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NATO Protests Marred By Violence

NATO protests in Strasbourg descended into violence as police and demonstrators clashed less than 3 kilometers from the gathering of world leaders for NATO's 60th-anniversary summit. U.S. First Lady Michelle Obama and other spouses canceled a visit to a cancer hospital out of concern for security.

Balacava wearing protesters threw Molotov cocktails at police and set a customs station ablaze on a bridge linking France and Germany that served hours earlier as the backdrop to NATO leaders.

Eyewitnesses saw protesters storm a nearby hotel, pilfering alcohol from its bar and setting the building on fire.

The violence and the vandalism left one local resident furious. She says that the protesters should go to the politicians and not destroy her neighborhood where elderly and children live.

Around 1,000 other anti-war protesters tangled the streets of Strasbourg, stopping NATO members spouses from attending a planned visit to a cancer research center. Police barricades and narrow pedestrian streets meant it was a question of safety for their motorcade.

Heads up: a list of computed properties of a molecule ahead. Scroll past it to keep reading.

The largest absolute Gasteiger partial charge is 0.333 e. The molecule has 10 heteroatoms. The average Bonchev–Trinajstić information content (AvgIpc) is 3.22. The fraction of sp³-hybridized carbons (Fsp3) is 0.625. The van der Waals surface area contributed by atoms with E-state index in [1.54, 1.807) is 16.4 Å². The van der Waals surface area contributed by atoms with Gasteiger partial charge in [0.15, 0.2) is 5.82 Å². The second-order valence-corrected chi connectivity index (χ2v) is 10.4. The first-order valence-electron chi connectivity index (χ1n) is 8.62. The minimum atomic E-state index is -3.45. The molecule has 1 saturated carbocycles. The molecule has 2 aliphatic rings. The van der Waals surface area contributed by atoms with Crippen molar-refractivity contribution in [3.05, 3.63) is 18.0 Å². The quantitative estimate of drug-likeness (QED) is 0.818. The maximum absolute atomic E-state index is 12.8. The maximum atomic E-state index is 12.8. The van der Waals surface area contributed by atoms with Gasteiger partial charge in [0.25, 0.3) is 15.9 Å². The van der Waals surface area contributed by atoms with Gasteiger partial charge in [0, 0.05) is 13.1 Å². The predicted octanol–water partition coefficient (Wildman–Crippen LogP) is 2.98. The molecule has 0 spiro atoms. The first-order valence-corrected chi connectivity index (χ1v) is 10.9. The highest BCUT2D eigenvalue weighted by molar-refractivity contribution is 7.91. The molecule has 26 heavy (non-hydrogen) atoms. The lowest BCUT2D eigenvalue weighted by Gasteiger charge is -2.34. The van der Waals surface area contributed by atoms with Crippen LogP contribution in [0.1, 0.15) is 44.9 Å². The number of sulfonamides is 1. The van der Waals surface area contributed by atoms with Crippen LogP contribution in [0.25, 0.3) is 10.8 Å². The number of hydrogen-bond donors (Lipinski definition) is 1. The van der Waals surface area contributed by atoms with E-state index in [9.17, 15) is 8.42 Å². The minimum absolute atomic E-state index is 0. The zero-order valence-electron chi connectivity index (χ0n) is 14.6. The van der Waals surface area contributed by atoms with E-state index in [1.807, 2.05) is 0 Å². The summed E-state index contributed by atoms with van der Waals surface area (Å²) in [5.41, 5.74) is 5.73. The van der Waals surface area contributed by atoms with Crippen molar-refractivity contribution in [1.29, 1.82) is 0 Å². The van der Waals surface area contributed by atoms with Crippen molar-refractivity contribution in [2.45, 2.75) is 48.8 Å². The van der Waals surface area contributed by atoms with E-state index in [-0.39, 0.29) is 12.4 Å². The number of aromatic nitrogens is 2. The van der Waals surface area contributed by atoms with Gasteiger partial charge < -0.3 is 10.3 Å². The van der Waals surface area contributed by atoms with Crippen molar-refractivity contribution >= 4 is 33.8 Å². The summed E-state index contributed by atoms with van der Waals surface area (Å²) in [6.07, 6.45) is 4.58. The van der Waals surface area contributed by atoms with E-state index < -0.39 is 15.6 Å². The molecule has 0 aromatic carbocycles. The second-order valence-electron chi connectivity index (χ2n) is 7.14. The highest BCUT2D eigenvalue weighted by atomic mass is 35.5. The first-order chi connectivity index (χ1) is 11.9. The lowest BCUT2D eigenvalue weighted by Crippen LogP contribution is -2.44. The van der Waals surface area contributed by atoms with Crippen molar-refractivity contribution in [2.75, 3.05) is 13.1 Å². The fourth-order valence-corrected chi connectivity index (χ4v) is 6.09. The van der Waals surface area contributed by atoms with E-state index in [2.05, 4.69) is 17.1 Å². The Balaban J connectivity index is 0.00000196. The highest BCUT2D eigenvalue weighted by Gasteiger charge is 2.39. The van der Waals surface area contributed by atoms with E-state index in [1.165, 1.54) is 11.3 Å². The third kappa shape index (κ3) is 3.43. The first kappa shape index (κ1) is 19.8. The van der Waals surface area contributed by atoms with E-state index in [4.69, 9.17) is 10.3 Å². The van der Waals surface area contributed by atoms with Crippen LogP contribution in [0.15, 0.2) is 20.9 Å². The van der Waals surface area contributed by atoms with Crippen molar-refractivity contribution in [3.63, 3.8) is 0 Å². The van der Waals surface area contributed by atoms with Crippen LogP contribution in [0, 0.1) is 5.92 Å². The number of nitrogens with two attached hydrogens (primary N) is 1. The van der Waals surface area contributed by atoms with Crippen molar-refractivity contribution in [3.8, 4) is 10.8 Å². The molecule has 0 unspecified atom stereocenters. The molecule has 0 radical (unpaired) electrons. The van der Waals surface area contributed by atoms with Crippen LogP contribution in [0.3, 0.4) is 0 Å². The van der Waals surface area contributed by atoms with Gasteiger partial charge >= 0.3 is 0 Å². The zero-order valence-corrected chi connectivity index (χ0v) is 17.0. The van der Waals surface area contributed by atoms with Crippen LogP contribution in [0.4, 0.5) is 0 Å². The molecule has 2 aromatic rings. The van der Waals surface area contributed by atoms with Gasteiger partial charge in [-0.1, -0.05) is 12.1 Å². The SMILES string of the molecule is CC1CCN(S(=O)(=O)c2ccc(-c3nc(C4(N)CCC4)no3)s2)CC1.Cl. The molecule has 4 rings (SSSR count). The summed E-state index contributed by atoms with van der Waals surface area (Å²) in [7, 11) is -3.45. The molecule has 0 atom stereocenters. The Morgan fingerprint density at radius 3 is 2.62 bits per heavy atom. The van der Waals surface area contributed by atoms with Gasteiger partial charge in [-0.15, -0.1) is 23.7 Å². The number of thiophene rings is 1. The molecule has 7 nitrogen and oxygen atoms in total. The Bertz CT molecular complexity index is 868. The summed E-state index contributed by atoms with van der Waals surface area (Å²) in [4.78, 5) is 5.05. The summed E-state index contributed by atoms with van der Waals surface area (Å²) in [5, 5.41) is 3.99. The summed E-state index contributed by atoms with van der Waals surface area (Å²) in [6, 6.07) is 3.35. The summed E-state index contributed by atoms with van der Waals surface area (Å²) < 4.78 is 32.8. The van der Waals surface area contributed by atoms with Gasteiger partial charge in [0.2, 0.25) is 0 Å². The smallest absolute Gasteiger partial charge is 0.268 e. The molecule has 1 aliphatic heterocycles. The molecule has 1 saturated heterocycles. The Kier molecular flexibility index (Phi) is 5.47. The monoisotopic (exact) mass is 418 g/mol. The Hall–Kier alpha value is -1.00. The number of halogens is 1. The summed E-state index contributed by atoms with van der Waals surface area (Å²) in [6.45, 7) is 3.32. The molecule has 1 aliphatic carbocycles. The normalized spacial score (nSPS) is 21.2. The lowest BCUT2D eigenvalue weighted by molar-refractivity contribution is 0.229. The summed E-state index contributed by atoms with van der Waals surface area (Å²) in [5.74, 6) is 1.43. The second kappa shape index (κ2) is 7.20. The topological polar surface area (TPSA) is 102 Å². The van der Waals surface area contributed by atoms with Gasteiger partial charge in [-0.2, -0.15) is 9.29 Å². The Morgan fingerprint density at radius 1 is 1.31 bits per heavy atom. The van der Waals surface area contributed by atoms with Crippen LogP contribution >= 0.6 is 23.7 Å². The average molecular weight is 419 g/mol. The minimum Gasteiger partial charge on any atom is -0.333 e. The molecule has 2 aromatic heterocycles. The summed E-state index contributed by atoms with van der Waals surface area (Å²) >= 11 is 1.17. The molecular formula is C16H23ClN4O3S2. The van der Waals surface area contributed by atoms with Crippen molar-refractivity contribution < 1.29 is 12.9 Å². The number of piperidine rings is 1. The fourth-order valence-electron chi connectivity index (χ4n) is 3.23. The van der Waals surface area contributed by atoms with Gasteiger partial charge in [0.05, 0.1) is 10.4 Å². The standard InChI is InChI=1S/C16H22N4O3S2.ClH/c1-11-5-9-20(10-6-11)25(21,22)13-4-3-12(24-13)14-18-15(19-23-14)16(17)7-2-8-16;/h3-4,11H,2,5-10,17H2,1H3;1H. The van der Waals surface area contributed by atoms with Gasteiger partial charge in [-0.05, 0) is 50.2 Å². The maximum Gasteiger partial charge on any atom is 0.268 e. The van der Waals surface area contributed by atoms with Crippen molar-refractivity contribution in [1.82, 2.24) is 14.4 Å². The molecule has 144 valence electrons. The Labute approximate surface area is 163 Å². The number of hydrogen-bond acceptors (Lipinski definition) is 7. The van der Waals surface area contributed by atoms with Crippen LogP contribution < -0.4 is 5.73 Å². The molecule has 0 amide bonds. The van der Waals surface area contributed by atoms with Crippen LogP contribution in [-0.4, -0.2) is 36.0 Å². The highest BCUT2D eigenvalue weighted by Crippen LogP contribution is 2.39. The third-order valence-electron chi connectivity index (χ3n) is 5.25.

A smaller group staged a sit-in blocking the tram. Peace activist, Oliver Suenderagauf said it was important that they got their message across. "We say that NATO is creating war in the world, we want to show the world that there are some people against this war machine," he said.

But the violence is the only message Strasbourg resident, Virginie Lebrun, says people will remember. She says people should be allowed to protest, but not with violence because it is pointless and not fair on locals.

After police regained control of parts of the city, officers used water cannon that they had been using to douse protesters to put out the fires.

As NATO leaders departed heavy plumes of smoke rose from many points across the city.